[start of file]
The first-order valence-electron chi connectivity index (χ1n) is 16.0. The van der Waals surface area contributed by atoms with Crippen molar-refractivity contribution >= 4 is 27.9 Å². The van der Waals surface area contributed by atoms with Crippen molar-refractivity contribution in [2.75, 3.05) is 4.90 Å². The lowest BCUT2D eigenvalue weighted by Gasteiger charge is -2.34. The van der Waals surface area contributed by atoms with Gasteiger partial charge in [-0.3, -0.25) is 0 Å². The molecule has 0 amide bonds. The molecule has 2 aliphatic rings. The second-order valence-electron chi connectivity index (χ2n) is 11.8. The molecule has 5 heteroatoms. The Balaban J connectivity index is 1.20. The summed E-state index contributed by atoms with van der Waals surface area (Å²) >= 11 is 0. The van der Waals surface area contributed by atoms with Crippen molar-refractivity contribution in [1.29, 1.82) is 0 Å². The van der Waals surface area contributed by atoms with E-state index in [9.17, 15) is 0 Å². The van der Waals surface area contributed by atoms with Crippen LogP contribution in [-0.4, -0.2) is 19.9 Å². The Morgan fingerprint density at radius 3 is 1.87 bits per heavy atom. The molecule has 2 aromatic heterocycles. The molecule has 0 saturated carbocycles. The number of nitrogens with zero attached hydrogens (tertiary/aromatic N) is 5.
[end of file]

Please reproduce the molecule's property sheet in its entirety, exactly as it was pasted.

The first-order valence-electron chi connectivity index (χ1n) is 16.0. The van der Waals surface area contributed by atoms with Crippen molar-refractivity contribution >= 4 is 27.9 Å². The van der Waals surface area contributed by atoms with Crippen molar-refractivity contribution in [2.75, 3.05) is 4.90 Å². The lowest BCUT2D eigenvalue weighted by Gasteiger charge is -2.34. The van der Waals surface area contributed by atoms with Gasteiger partial charge in [-0.3, -0.25) is 0 Å². The molecule has 0 amide bonds. The molecule has 2 aliphatic rings. The second-order valence-electron chi connectivity index (χ2n) is 11.8. The molecule has 5 heteroatoms. The Balaban J connectivity index is 1.20. The summed E-state index contributed by atoms with van der Waals surface area (Å²) >= 11 is 0. The van der Waals surface area contributed by atoms with Crippen molar-refractivity contribution in [1.29, 1.82) is 0 Å². The van der Waals surface area contributed by atoms with E-state index in [9.17, 15) is 0 Å². The van der Waals surface area contributed by atoms with Crippen LogP contribution in [-0.4, -0.2) is 19.9 Å². The Morgan fingerprint density at radius 3 is 1.87 bits per heavy atom. The molecule has 2 aromatic heterocycles. The molecule has 0 saturated carbocycles. The number of nitrogens with zero attached hydrogens (tertiary/aromatic N) is 5.